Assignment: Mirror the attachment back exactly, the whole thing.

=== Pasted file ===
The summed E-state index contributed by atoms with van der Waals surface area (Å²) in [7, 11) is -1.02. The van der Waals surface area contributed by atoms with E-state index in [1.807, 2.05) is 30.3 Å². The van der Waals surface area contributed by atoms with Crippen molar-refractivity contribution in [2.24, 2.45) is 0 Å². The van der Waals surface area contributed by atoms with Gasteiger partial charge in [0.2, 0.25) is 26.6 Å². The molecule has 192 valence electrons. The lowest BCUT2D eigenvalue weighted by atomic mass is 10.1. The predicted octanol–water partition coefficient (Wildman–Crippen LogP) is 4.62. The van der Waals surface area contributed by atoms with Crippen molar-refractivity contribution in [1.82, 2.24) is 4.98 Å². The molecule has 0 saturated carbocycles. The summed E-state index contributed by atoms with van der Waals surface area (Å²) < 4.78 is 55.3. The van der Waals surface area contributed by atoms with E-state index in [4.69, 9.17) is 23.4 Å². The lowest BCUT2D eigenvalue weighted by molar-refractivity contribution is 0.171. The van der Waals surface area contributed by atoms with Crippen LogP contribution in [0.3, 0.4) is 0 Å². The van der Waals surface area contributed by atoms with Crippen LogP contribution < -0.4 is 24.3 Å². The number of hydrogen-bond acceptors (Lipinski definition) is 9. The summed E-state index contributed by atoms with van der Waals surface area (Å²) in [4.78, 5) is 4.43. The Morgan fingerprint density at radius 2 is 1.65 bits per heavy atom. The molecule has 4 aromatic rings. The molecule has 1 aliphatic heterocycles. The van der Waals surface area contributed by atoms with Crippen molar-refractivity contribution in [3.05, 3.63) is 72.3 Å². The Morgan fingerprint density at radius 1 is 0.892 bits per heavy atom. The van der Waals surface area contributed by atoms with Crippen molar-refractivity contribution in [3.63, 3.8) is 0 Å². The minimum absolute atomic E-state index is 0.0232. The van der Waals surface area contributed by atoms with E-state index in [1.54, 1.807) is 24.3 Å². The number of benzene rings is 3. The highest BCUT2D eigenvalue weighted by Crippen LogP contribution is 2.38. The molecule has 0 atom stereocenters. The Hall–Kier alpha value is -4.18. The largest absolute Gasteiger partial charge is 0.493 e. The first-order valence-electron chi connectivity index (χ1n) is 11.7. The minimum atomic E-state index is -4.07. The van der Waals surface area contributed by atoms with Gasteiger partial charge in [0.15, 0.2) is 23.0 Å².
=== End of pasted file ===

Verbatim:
The summed E-state index contributed by atoms with van der Waals surface area (Å²) in [7, 11) is -1.02. The van der Waals surface area contributed by atoms with E-state index in [1.807, 2.05) is 30.3 Å². The van der Waals surface area contributed by atoms with Crippen molar-refractivity contribution in [2.24, 2.45) is 0 Å². The van der Waals surface area contributed by atoms with Gasteiger partial charge in [0.2, 0.25) is 26.6 Å². The molecule has 192 valence electrons. The lowest BCUT2D eigenvalue weighted by atomic mass is 10.1. The predicted octanol–water partition coefficient (Wildman–Crippen LogP) is 4.62. The van der Waals surface area contributed by atoms with Crippen molar-refractivity contribution in [1.82, 2.24) is 4.98 Å². The molecule has 0 saturated carbocycles. The summed E-state index contributed by atoms with van der Waals surface area (Å²) < 4.78 is 55.3. The van der Waals surface area contributed by atoms with E-state index in [4.69, 9.17) is 23.4 Å². The lowest BCUT2D eigenvalue weighted by molar-refractivity contribution is 0.171. The van der Waals surface area contributed by atoms with Crippen LogP contribution in [0.3, 0.4) is 0 Å². The van der Waals surface area contributed by atoms with Crippen LogP contribution < -0.4 is 24.3 Å². The number of hydrogen-bond acceptors (Lipinski definition) is 9. The summed E-state index contributed by atoms with van der Waals surface area (Å²) in [4.78, 5) is 4.43. The Morgan fingerprint density at radius 2 is 1.65 bits per heavy atom. The molecule has 4 aromatic rings. The molecule has 1 aliphatic heterocycles. The van der Waals surface area contributed by atoms with Crippen molar-refractivity contribution in [3.05, 3.63) is 72.3 Å². The Morgan fingerprint density at radius 1 is 0.892 bits per heavy atom. The van der Waals surface area contributed by atoms with Crippen molar-refractivity contribution in [3.63, 3.8) is 0 Å². The minimum absolute atomic E-state index is 0.0232. The van der Waals surface area contributed by atoms with E-state index in [1.54, 1.807) is 24.3 Å². The number of benzene rings is 3. The highest BCUT2D eigenvalue weighted by Crippen LogP contribution is 2.38. The molecule has 0 atom stereocenters. The Hall–Kier alpha value is -4.18. The largest absolute Gasteiger partial charge is 0.493 e. The first-order valence-electron chi connectivity index (χ1n) is 11.7. The minimum atomic E-state index is -4.07. The van der Waals surface area contributed by atoms with Gasteiger partial charge in [0.15, 0.2) is 23.0 Å².